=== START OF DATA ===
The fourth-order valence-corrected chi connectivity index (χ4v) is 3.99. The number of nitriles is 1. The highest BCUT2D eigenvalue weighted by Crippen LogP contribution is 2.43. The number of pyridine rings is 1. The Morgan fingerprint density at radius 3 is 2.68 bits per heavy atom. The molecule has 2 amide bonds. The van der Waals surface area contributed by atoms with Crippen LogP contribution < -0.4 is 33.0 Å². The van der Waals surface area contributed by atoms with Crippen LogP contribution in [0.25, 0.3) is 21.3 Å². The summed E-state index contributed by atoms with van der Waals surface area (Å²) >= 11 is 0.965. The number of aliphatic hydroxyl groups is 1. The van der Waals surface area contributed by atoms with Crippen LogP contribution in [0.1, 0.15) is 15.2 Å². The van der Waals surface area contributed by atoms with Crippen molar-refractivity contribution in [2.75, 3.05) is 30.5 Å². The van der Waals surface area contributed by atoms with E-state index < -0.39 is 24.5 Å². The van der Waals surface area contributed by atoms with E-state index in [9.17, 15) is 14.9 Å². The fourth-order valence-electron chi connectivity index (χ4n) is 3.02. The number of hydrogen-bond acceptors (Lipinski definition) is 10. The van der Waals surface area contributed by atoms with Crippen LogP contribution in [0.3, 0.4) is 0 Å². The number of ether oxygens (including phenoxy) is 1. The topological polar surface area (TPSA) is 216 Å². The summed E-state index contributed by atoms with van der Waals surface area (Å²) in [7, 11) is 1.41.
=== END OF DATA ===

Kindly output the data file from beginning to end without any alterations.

The fourth-order valence-corrected chi connectivity index (χ4v) is 3.99. The number of nitriles is 1. The highest BCUT2D eigenvalue weighted by Crippen LogP contribution is 2.43. The number of pyridine rings is 1. The Morgan fingerprint density at radius 3 is 2.68 bits per heavy atom. The molecule has 2 amide bonds. The van der Waals surface area contributed by atoms with Crippen LogP contribution < -0.4 is 33.0 Å². The van der Waals surface area contributed by atoms with Crippen LogP contribution in [0.25, 0.3) is 21.3 Å². The summed E-state index contributed by atoms with van der Waals surface area (Å²) >= 11 is 0.965. The number of aliphatic hydroxyl groups is 1. The van der Waals surface area contributed by atoms with Crippen LogP contribution in [0.1, 0.15) is 15.2 Å². The van der Waals surface area contributed by atoms with Crippen molar-refractivity contribution in [2.75, 3.05) is 30.5 Å². The van der Waals surface area contributed by atoms with E-state index < -0.39 is 24.5 Å². The van der Waals surface area contributed by atoms with E-state index in [9.17, 15) is 14.9 Å². The fourth-order valence-electron chi connectivity index (χ4n) is 3.02. The number of hydrogen-bond acceptors (Lipinski definition) is 10. The van der Waals surface area contributed by atoms with Crippen LogP contribution in [0.3, 0.4) is 0 Å². The number of ether oxygens (including phenoxy) is 1. The topological polar surface area (TPSA) is 216 Å². The summed E-state index contributed by atoms with van der Waals surface area (Å²) in [7, 11) is 1.41.